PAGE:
Google New Zealand paid $304,860 in tax last year as online advertising spending - in which it dominates the market - hit record levels in 2016, but has reported another $600,000 loss.
The global search engine's New Zealand subsidiary earned revenue of $12.59 million for "services" to its parent company and Google Asia Pacific, but reported a loss of $603,755 for 2016, accounts filed with the New Zealand Companies Office show.
It reported a similar loss of $601,463 in 2015, on revenue of $10.7m.
Google is the dominant online advertising platform in New Zealand, and local businesses are believed to spend tens of millions of dollars a year on its advertising services and software.
Much of Google's global revenue - which includes revenue from New Zealand - is funnelled through the company's Irish subsidiary in order to reduce its tax bill, the BBC, Reuters and others have reported.
But Google said the vast majority of its ad revenues in NZ were booked in Singapore through Google Asia-Pacific, not Google Ireland. Google said it paid a total of $US4.6 billion in taxes last year and had an effective tax rate of about 19 percent.
All of Google New Zealand's revenue came from its parent or other subsidiaries by "providing services of research and development services and a service agreement with Google Asia Pacific for the provision of sales and marketing services", the company's annual accounts said.
Google's largest expense was $7.7m in employee benefits, up 30 percent from 2015.
The company's New Zealand loss came after a record year for online advertising in this country.
Interactive advertising spending - defined as advertising viewed on any screen via an internet connection - increased 11 percent in 2016 to $891m. Within that, spending on the search and directory advertising category reached $490.7m.
NZME and Fairfax New Zealand's unsuccessful merger application last year (PDF, 1.2MB) estimated local advertising agencies spent about $67m on Google advertising in the 12 months to February 2016.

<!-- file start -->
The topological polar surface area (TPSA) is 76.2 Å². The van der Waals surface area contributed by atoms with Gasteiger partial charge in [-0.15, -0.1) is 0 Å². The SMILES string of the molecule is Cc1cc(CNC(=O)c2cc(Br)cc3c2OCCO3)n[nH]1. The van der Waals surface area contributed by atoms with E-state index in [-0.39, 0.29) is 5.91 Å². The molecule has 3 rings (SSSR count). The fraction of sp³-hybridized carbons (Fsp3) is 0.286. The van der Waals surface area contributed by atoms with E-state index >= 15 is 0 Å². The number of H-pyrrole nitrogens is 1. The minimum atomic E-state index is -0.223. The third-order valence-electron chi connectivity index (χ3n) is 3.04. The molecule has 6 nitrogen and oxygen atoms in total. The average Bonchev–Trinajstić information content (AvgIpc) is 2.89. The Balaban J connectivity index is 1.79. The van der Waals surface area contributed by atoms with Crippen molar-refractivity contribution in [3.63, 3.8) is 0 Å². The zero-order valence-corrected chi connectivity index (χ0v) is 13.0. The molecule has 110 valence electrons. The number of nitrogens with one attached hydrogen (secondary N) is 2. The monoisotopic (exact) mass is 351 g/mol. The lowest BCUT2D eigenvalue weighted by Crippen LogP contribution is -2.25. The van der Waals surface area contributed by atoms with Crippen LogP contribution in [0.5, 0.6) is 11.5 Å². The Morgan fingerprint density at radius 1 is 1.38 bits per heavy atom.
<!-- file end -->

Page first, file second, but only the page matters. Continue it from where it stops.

Google said the vast majority of its ad revenues in NZ were booked in Singapore through Google Asia-Pacific, not Google Ireland.
It said it paid a total of $US4.6 billion in taxes last year and had an effective tax rate of about 19 percent.
Tax changes on the way
Last week the government confirmed plans to make multinational companies pay more tax in New Zealand.
The changes are intended to crack down on tax avoidance, estimated to be costing New Zealand $300m a year.
They include making it easier for Inland Revenue to investigate uncooperative companies and stopping multinational firms shifting profits offshore.
Finance Minister Steven Joyce said the changes would result in about $200m a year in additional tax being collected.
Tax consultant Terry Baucher said the impact of these changes would probably start showing up in company accounts from 2019.
But the restructuring of Inland Revenue resulting in one third of its workforce being cut by 2021 would result in a loss of expertise and could inhibit it from carrying out the extra enforcement requirement, he said.
"They seem to be reducing the number of highly experienced investigators and the risk is that those skilled people are going to go from gamekeepers to poachers."
"The government could be setting up a position introducing legislation, but hasn't got the means for effective enforcement because people with the skills to enforce it have left IRD," Mr Baucher said.